However,  another 1996 publication, “The Holocene”, by T.P. Barnett, B.D. Santer, P.D. Jones, R.S. Bradley and K.R. Briffa, says: “Estimates of…natural variability are critical to the problem of detecting an anthropogenic [human] signal…We have estimated the spectrum…from paleo-temperature proxies and compared it with…general [climate] circulation models…none of the three estimates of the natural variability spectrum agree with each other…Until…resolved, it will be hard to say, with confidence, that an anthropogenic climate signal has or has not been detected.”

Go figure!


Identifying Global Warming Snow And Global Cooling Snow

Heavy snow during the 1970s was caused by global cooling, but equally heavy snow in recent years is caused by global warming.

Global warming snow can be differentiated from global cooling snow, based on the current funding scam of the climate seance community.


Australia:  Queensland State Government plans to allow logging in areas earmarked for national parks

THE State Government is about to reopen logging in about two million hectares of environmentally sensitive land put aside by the previous government.

The move will see timber felled in prime conservation areas that were earmarked for national parks.

Logging will resume in southeast Queensland, the western hardwoods area, cypress regions in the west, central Queensland and north Queensland.

A leaked email from Agriculture Department director-general Jack Noye to National Parks Department director-general John Glaister says Agriculture Minister John McVeigh has approved the logging.

The email also notes that it is proposed that logging be conducted without Queensland Parks and Wildlife Service approval for codes or harvest plans.

It sparked a vicious response from Greens environment spokeswoman Larissa Waters, who said the letter confirmed Premier Campbell Newman was an environmental vandal.

"The reopening of native forest logging will trash invaluable habitat for native wildlife, destroy carbon stores and is an economic risk, given plantation forestry is more sustainable and provides reliable employment into the future," Senator Waters said.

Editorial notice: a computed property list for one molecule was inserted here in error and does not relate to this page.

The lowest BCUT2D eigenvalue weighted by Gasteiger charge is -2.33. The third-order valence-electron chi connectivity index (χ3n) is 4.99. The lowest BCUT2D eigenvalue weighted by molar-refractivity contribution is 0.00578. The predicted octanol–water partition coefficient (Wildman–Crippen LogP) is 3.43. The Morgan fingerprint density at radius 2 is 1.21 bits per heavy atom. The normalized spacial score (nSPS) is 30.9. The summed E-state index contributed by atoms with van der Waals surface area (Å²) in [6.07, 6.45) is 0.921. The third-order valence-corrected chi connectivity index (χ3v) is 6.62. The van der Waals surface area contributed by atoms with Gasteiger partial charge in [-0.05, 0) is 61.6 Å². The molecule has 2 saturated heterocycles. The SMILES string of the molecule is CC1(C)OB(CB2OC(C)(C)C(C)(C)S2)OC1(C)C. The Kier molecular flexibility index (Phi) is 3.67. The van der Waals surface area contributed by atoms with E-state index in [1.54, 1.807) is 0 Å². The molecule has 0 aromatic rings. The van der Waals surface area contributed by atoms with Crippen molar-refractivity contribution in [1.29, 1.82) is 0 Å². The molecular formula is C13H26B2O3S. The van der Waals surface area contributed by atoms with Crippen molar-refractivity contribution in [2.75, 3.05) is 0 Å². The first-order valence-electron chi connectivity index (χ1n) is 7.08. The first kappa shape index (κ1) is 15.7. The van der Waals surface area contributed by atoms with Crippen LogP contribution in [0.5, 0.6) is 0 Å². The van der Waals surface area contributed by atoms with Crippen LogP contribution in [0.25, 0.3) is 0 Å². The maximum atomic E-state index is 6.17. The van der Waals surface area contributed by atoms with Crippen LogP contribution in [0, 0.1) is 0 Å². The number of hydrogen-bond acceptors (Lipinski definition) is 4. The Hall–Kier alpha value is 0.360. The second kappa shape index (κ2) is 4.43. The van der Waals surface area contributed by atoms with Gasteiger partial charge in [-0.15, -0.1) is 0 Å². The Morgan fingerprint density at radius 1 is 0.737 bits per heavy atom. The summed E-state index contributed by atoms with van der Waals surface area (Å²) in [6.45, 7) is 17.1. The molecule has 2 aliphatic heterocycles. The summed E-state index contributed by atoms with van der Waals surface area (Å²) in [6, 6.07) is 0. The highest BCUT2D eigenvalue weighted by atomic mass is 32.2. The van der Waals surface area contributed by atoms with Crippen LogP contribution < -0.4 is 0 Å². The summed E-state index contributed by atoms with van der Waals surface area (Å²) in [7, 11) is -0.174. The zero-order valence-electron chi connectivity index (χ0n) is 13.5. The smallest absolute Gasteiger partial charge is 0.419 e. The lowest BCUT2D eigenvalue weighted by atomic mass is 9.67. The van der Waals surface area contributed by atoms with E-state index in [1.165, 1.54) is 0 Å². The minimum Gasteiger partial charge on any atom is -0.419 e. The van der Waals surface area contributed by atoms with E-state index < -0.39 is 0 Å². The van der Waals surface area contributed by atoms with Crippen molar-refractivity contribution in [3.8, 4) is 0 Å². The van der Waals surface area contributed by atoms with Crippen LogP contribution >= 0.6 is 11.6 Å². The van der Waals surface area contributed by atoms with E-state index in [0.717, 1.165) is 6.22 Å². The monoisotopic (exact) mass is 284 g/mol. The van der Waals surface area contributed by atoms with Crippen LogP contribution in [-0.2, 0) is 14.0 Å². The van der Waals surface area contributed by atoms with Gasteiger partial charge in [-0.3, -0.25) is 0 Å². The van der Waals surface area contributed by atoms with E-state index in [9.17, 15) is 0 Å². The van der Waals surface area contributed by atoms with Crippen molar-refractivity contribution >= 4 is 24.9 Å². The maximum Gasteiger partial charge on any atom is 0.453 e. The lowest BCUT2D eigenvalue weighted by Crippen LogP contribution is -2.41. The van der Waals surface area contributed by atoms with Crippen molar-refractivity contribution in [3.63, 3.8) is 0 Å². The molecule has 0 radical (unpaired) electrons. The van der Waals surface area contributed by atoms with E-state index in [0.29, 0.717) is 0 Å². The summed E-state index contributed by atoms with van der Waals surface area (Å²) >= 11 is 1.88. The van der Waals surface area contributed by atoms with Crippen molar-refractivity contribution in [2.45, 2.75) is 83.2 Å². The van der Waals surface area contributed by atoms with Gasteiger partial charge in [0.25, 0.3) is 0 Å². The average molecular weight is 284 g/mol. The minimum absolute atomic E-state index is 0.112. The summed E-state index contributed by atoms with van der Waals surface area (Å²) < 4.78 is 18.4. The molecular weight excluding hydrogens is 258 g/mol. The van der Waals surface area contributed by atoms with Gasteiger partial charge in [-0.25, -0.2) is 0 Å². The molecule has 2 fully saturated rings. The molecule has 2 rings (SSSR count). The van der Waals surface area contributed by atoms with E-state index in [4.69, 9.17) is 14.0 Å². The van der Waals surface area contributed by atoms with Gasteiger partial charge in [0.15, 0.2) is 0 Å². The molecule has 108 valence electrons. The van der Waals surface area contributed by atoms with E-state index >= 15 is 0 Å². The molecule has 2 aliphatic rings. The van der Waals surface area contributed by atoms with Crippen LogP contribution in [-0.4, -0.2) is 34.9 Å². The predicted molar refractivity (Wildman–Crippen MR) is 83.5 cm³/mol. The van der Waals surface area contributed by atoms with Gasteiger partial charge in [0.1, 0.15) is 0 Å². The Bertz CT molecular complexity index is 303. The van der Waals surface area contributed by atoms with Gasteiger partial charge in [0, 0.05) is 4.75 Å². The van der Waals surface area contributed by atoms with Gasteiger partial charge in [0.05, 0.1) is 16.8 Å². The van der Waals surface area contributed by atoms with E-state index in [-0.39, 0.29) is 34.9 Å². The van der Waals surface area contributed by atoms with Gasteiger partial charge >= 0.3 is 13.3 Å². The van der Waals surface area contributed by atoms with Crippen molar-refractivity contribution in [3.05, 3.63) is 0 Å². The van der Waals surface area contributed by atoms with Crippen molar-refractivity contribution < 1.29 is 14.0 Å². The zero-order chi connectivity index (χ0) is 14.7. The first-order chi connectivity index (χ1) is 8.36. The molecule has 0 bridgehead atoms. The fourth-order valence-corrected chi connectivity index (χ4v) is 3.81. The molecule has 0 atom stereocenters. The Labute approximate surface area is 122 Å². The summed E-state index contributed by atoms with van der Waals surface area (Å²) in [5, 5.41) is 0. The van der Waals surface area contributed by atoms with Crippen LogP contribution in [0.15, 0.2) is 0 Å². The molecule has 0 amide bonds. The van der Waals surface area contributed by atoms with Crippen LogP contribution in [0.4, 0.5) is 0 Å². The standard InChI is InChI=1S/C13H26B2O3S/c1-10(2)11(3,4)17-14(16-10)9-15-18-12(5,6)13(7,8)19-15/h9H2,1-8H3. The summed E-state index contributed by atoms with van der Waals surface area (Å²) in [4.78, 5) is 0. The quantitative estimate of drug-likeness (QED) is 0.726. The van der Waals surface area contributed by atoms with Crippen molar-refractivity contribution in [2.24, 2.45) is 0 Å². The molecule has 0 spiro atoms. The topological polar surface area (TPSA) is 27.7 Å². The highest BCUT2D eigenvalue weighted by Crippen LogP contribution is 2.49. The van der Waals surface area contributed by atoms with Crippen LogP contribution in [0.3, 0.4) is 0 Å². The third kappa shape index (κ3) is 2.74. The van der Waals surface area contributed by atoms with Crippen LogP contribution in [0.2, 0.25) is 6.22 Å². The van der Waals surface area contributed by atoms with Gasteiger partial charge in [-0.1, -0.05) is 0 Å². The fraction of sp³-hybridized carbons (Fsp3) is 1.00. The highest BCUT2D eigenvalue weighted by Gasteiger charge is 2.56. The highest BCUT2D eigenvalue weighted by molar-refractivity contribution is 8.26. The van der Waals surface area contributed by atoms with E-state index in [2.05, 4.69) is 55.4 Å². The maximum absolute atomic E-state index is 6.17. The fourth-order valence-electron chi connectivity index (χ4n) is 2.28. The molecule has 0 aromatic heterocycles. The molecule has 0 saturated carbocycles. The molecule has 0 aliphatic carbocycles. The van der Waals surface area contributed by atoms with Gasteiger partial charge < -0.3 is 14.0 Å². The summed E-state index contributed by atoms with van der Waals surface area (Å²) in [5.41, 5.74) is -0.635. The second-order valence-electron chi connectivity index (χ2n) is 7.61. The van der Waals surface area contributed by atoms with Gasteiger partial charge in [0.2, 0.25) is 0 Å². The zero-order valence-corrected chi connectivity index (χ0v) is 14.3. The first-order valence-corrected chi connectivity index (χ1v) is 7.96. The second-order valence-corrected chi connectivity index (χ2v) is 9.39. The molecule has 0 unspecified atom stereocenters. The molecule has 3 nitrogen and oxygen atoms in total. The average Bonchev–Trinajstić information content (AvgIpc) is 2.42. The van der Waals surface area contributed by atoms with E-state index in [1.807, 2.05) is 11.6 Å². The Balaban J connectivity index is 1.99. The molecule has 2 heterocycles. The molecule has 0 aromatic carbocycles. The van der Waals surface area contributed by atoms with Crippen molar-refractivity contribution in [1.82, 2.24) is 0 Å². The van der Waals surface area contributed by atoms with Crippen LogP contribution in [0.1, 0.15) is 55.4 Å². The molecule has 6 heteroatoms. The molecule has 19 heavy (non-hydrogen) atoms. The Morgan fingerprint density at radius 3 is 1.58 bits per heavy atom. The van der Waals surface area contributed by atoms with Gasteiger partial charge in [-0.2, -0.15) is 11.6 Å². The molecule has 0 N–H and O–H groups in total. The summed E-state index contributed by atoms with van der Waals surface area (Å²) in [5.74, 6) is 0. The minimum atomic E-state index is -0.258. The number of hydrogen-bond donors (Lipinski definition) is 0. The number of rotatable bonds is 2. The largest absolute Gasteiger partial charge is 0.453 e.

Mr McVeigh said the areas being reopened were not World Heritage-listed forests.

"They are areas that have been previously available and they will ... meet the highest forest sustainability management standards," he said.

"Many of these robust, former state forests had been sustainably harvested for a century and more, supporting regional towns before being locked up by Labor in its dirty preference deals with the Greens."

He said the Greens wanted to shut down local forest industries, which forced greater reliance on imports.

It is expected about 30,000ha per year will be logged on a 30 to 40-year cycle.

In 1999, the state government signed the South East Queensland Forests Agreement with the Queensland Timber Board and conservationists.

Its aim - and other agreements that followed - was to end disputes over what areas should be logged or conserved and for producing plantations such as between Brisbane and the Sunshine Coast to gradually replace native forest logging over 25 years.

But logging companies in country towns such as Monto and Mundubbera, often major local employers, complained that the agreements starved them of logs.

Senator Waters said Mr Newman was determined to repeal all environmental protection.




Preserving the graphics:  Graphics hotlinked to this site sometimes have only a short life and if I host graphics with blogspot, the graphics sometimes get shrunk down to illegibility.  From January 2011 on, therefore, I have posted a monthly copy of everything on this blog to a separate site where I can host text and graphics together -- which should make the graphics available even if they are no longer coming up on this site.  See  here and here